Hello Games has ended almost three months of silence with a huge content update for No Man's Sky, one that addresses many of the issues players had with the divisive game.
In its first blog post since September 2, Hello Games described the conversation since the launch of No Man's Sky as "intense and dramatic." Indeed, that arguably underplays just how fraught and vitriolic it became, ultimately leading the UK's Advertising Standards Authority to start an investigation into the game's marketing.
Even Sony Interactive Entertainment, which played a pivotal role in elevating No Man's Sky's profile and instigating its physical retail release, identified with the backlash against the game. In September, Worldwide Studios president Shuhei Yoshida claimed to "understand some of the criticisms, especially [Hello Games' founder] Sean Murray, is getting, because he sounded like he was promising more features in the game from day one."
With this update, Hello Games has demonstrated that the 11 weeks of silence was spent "listening and focusing on improving the game that our team loves and feels so passionately about." The "Foundation Update" was released over the weekend, its name referring to both the base building feature it has added to the game, and the role its many additions will play in the future of No Man's Sky as a whole.
In addition to base building, the Foundation Update has also added a Creative Mode and a Survival Mode, new game systems that allow the farming of crops and resources, Freighter class ships that can transport those resources across vast distances, UI improvements, and much more besides. The full details of the update can be read here, and Hello Games has promised that "it won't be our biggest update, but it is the start of something."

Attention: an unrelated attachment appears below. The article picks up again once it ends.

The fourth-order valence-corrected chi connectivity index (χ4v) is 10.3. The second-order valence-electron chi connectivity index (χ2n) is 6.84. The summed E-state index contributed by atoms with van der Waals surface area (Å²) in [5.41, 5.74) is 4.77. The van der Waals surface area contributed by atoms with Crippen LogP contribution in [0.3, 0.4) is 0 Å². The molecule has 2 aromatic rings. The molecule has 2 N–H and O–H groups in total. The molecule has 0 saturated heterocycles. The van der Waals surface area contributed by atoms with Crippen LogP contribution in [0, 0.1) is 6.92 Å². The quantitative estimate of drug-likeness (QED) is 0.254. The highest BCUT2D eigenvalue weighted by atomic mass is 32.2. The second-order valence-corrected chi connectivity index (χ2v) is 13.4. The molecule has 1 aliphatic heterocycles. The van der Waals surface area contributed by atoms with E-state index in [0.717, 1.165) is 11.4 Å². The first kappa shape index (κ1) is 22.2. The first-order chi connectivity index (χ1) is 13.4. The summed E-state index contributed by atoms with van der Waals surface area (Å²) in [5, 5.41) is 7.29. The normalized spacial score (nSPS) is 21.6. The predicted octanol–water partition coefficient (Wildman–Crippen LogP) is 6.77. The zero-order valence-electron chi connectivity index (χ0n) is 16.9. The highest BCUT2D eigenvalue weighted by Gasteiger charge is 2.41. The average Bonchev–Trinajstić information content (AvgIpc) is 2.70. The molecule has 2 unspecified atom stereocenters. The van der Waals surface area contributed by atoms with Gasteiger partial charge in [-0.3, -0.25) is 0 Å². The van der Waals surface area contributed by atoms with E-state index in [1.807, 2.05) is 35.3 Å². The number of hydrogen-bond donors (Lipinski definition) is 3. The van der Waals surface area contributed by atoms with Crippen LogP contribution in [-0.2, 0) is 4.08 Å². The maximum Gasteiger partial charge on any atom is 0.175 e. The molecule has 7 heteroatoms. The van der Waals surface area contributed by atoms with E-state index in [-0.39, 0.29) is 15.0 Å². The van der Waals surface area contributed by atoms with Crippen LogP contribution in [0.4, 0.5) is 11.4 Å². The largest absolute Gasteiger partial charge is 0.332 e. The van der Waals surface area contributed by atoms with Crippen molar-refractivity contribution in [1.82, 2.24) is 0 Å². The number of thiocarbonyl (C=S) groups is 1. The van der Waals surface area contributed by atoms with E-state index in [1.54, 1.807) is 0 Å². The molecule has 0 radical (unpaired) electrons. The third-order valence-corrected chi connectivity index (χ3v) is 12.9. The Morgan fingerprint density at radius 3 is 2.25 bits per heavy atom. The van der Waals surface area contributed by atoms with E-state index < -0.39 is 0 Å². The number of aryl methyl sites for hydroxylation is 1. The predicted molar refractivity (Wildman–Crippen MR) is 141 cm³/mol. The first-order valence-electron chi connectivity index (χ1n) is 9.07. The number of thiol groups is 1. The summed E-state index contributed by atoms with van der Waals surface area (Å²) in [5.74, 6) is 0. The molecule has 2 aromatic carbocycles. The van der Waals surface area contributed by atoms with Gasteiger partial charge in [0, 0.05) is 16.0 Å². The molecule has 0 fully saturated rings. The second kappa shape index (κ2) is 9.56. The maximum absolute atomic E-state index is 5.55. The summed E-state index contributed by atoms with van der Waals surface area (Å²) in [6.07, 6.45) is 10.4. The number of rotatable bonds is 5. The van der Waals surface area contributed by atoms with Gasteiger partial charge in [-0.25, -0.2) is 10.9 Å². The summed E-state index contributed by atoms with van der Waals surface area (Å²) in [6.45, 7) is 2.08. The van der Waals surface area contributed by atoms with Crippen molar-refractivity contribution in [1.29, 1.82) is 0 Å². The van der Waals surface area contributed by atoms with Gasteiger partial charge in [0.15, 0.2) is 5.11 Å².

Sadly, it's hard to imagine Hello Games being able to change the minds of its most vocal critics, but the Foundation Update certainly backs up Sean Murray's longstanding claim that No Man's Sky would evolve and change over time. Speaking through Twitter yesterday, Shahid Ahmad, who helped sign the deal with Hello Games when he worked at Sony, said that Murray knew the update plan as far back as 2013.
Ahmad was also highly critical of the "hateful mob" that attacked Murray and Hello Games after No Man's Sky's release, as well as those he perceived as having "turned their backs" during the worst of the fallout.
People jumping to conclusions about the character of a friend of mine and who threw him under the bus of their large audiences can fuck off.— Shahid Kamal Ahmad (@shahidkamal) November 27, 2016
And I think we all know exactly who I’m talking about. He told me about the update plan in 2013 and has stuck to his bargain.— Shahid Kamal Ahmad (@shahidkamal) November 27, 2016